From the collections at the Leavenworth County Historical Society and Museum. Reprinted with permission from The Leavenworth County Historical Society and Museum and the Leavenworth Times. Donated by Debra Graden.
Editor's Note: Gilbert M. Cuthbertson, 609 N. Esplanade, recently wrote a book review for the University Daily Kansan at Lawrence of Thomas N. Bonner's "The Kansas Doctor." Cuthbertson was impressed by the contributions of several pioneer physicians of Leavenworth. The following is his summary of early medical progress in Kansas, with its foundation in Leavenworth.
This year marks the centennial of the Kansas Medical Society. Leavenworth doctors actively opened this century of pioneering as Thomas N. Bonner reports in his recent book, "The Kansas Doctor" (University of Kansas Press).
Leavenworth doctors had established a progressive tradition of service both in medicine and political leadership ever since five doctors organized the original Leavenworth town company.
The struggles against the hardships of the frontier, disease and pestilence, of the "horse and buggy doctor" have inspired the modern physician of today's Kansas Medical Renaissance."
Early distinguished representatives from Leavenworth were Dr. Cornelius Logan, founder of the first medical society in Kansas; Dr. Tiffin Sinks, co-founder of the first medical journal, and Dr. Samuel Phillips, hero of the Ft. Riley cholera epidemic. Dr. J. W. Brock, a pioneer surgeon, introduced carbolic acid paste as an antiseptic shortly after Lord Lister's discoveries. Dr. J. A. Lane was among the first to recognize that brain and chest operations were "comparatively harmless."
Another early Leavenworth doctor wrote "I need hardly say...that it is almost impossible for us on the frontier, to furnish food for thought or enrich our profession by original investigations or weave fine spun theories...Let us rather strive to render perspicuous our labors as practical men..."
These "practical men" were instrumental in organizing the territory during the period of "Bleeding Kansas." The first governor, Dr. Charles Robinson, as well as the first lieutenant-governor, Dr. Joseph Root, and the secretary of state, Dr. John w. Robinson were medical doctors by profession. Dr. Charles Kob was active in the agitation of French and German settlers in Leavenworth for the North during the ante-bellum period.
Leavenworth's pioneering doctors organized the first medical society in Kansas in August 1858. This group, originally named the Leavenworth Medical and Surgical Society, later became the Leavenworth Medico - Chirurgical Society.
Much of the work of these early doctors was in combating epidemic diseases. Smallpox struck Leavenworth in 1862; cholera killed many throughout this area in 1865. The Leavenworth Medico-Chirurgical Society reported: "It sends detachments along the great lines of travel, never halting at any obstacles until every important community has been reached..." The newspapers urged cleanliness, boiling of water, and use of disinfectants.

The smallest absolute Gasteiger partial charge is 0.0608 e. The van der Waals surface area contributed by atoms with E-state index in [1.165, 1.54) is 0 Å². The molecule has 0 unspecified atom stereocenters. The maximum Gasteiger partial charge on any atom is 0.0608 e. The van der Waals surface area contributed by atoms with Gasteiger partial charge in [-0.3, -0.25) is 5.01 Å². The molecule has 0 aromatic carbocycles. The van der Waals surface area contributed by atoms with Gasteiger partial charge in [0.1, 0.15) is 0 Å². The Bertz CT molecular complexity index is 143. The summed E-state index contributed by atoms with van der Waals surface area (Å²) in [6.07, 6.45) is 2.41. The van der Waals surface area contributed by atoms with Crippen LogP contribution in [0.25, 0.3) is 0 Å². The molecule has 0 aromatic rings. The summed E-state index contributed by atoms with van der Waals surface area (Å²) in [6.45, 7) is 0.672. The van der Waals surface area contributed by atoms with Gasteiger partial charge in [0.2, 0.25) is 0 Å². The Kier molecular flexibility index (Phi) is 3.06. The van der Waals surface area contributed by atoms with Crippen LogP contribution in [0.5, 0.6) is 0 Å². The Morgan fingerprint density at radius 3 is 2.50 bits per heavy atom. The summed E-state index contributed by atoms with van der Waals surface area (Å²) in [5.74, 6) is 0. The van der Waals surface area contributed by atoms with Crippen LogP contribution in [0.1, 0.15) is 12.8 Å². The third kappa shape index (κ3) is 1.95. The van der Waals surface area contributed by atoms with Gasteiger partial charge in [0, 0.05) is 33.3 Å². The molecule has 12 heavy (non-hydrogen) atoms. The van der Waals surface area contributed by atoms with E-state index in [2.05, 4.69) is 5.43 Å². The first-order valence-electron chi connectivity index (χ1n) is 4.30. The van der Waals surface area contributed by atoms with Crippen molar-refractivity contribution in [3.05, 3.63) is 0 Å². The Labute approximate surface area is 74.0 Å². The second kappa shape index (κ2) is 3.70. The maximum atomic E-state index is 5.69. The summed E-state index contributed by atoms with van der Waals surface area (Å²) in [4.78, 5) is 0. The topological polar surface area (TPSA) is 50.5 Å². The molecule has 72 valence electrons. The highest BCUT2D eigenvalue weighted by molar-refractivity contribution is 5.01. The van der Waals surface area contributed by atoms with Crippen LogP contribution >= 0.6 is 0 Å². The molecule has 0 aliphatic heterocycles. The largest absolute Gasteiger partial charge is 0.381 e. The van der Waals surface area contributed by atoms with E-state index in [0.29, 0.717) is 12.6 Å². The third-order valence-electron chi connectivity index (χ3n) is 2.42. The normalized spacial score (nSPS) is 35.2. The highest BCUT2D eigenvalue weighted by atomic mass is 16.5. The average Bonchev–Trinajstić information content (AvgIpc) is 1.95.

Another wide-spread scourge was "ague" for which The Leavenworth Times prescribed hot coffee with the juice of one lemon. this disease was later recognized as malarial fever. During this period the Leavenworth Sisters were active in nursing victims of contagious disease. Many died in their attempts to save others.
Nonetheless, the doctors of Leavenworth were reported in the 1870's to be "a useless appendage, as no one ever thinks about getting sick in this country." Kansas was, on the whole, the healthiest state in the nation.
As Bonner states: "A Leavenworth fee bill of 1869 calls for a minimum fee of $2.50 doubled after 10 p.m., but like most such early fee bills, it probably represents the substance of things hoped for rather than their actuality...In their own defense, apparently, the Leavenworth doctors noted that this fee bill "is equitably adapted to the high price of everything in Leavenworth."
Dr. Cornelius Logan was probably the outstanding early Leavenworth physician. Dr. Logan founded the first medical society in Kansas; the first civilian Kansas hospital, St. John's, in 1864; the first Kansas medical journal "The Leavenworth Medical Herald" (1867-75). The theme of this publication was "wake up and seize hold of your pen...your practices don't require your whole time, if it does you have more patients than we do..."
In 1867, Dr. Logan introduced the clinical thermometer as a diagnostic instrument to the Medical Society.
During the 1870's Dr. Logan led the fight to situate the state medical school at Leavenworth.
He wrote: "It would be a great outrage to locate the medical department in a little town like Lawrence...That department can only succeed in Leavenworth and it would be robbing the medical profession of its heritage and the people of their money to plant a...medical school in a little fourth-rate Yankee town."
Dr. Logan's dedication is typical of the daily services rendered by lesser-known Leavenworth practitioners during the past century. The pioneering traditions which form the foundations of medicine in Kansas as well as in Leavenworth are being continued even today by many distinguished members of the profession. The pioneering spirit is still the motivating force behind the Kansas Doctor.